There are some doctrinal problems associated with the stance of the large rating agencies. For example, below are S&P's guidelines, with my comments in italics.
For sovereign governments, the key determinants of credit quality are political and economic risk. Economic risk addresses a government's ability to repay obligations on time. Political risk addresses the sovereign's willingness to repay, a qualitative factor that distinguishes sovereigns from most other issuers. Political risk encompasses the stability and legitimacy of political institutions. At the regional and local government level, the analysis includes the supportiveness and predictability of the public sector system and the matching of revenue to service responsibilities.
Economic risk is thus misguided for currency issuing countries. This includes Japan, the U.S., and the U.K. Matching revenue to service responsibilities is somewhat of a misnomer as well, considering these countries do not need to "raise" revenue in order to spend their own currency.
The foundation of government creditworthiness is the economic base. The economic structure, demographics, wealth, and economic growth prospects play a key role in credit analysis.
Again, growth prospects delineated within a sovereign country's own currency is a different thing when commodity convertability is an issue. And, of course, all of these issues are notoriously difficult to predict with reasonable accuracy.
Budgetary performance is a central component of financial analysis. Special attention is paid to revenue forecasting, expenditure control, long-term capital planning, debt management, and contingency plans. The debt burden relative to the economic and population base, as well as the government's debt structure and funding sources are considered.
With sovereign currency issuing countries, debt structure and funding sources have little bearing on credit worthiness, instead, Taxation and Government Spending function as aggregate demand dampeners and enhancers, respectively.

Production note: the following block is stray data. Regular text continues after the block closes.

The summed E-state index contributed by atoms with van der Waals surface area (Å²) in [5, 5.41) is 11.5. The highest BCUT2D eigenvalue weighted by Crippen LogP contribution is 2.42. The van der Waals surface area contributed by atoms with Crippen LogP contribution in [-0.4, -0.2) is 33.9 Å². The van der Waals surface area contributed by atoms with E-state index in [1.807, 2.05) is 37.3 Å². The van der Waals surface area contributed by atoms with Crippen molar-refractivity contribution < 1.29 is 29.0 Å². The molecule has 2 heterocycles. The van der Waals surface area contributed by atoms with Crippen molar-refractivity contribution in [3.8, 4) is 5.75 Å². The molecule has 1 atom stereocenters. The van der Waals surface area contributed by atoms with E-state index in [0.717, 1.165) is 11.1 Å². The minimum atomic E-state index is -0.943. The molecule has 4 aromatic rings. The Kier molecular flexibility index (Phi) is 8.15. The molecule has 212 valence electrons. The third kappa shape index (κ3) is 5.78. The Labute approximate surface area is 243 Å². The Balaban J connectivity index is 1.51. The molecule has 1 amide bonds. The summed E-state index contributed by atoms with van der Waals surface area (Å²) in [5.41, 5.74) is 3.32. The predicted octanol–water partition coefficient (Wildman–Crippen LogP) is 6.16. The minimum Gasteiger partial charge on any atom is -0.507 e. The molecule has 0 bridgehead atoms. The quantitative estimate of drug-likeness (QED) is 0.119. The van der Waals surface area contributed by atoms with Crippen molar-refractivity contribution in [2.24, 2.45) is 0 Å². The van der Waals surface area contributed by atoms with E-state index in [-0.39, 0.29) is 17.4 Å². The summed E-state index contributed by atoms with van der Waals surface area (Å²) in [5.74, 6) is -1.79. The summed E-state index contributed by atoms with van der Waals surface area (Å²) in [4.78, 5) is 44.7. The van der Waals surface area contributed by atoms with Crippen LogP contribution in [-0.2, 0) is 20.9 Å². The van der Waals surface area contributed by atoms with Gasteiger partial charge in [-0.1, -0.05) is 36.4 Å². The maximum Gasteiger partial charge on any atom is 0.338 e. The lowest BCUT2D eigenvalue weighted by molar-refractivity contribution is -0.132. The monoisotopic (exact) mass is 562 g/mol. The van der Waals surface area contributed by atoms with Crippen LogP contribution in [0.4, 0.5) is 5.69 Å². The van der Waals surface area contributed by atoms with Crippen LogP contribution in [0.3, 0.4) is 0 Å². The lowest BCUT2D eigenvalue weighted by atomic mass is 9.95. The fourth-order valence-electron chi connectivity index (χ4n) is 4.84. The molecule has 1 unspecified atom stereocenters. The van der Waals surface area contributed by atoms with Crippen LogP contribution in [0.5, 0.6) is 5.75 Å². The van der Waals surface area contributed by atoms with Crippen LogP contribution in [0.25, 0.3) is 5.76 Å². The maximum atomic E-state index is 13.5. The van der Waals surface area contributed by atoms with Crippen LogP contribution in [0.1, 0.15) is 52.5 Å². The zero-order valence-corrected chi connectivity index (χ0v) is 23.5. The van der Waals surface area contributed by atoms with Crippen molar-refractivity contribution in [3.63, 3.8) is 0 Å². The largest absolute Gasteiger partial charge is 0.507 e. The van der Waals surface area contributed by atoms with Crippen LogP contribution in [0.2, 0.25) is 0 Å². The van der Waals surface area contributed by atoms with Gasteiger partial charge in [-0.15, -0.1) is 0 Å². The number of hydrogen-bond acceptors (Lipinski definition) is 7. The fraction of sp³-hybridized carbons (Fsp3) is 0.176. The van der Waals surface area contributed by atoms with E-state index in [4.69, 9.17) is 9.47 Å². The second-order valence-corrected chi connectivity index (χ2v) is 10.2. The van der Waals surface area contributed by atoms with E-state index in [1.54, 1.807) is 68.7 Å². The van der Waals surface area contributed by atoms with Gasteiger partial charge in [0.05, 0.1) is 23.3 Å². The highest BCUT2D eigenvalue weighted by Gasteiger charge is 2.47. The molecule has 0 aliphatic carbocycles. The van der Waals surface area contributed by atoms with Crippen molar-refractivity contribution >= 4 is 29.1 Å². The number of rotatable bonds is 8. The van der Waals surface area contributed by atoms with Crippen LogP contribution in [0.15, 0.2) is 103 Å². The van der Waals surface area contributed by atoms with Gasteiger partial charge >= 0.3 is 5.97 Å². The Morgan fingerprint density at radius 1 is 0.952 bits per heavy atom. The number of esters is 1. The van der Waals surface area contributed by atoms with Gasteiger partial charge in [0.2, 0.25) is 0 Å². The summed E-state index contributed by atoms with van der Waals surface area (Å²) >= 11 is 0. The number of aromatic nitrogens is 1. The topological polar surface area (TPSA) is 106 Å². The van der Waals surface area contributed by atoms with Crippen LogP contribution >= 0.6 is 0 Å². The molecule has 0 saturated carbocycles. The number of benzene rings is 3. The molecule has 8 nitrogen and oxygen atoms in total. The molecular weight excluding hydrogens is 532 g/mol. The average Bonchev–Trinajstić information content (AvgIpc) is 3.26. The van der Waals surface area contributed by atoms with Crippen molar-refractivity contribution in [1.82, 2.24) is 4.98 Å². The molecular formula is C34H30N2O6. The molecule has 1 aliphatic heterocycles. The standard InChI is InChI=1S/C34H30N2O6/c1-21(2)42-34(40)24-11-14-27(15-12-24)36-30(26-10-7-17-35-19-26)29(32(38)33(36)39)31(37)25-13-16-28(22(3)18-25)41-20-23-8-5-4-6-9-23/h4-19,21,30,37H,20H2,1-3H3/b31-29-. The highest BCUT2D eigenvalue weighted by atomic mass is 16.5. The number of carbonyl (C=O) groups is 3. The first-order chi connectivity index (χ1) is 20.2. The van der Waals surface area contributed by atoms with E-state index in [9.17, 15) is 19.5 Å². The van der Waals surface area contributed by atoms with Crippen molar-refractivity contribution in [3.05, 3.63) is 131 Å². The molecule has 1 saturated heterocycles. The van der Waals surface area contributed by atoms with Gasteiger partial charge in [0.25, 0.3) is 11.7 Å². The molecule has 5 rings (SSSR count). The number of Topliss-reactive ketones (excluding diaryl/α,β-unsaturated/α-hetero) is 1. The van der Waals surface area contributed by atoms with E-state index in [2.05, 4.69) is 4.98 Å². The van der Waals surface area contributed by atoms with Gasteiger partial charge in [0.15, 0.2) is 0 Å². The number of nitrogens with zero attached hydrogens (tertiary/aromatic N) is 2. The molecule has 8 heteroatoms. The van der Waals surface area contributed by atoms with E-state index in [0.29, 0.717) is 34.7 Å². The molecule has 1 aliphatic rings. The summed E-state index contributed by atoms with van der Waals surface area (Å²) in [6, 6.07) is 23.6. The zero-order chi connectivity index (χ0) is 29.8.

Off-balance sheet obligations are recognized. Quantitative elements are captured in a number of ratios that can be compared to those of peers.
Very well. But care must be given when analyzing sovereign currency issuers; their "debt" functions as something other than a drag on economic activity and future creditworthiness. I need not remind the reader here that "off balance sheet" poses its own problems with detection, valuation, and predicting future inflows and outflows of currency.
For sovereigns, financial analysis includes fiscal and monetary flexibility. The financial sector may be viewed as a significant contingent liability for a sovereign government. External liquidity is also analyzed.
Interesting. This appears to be aimed at Europe, U.K., and the U.S. External liquidity is not a factor for sovereign currency issuing countries.
Similar to the rating process in the private sector, analytical judgment, rather than a formulaic approach, is employed to weigh the individual RAMP categories and reach a rating decision.
OK, just as long as private sector corollaries do not bleed into analysis concerning non-convertible sovereign currency issuers.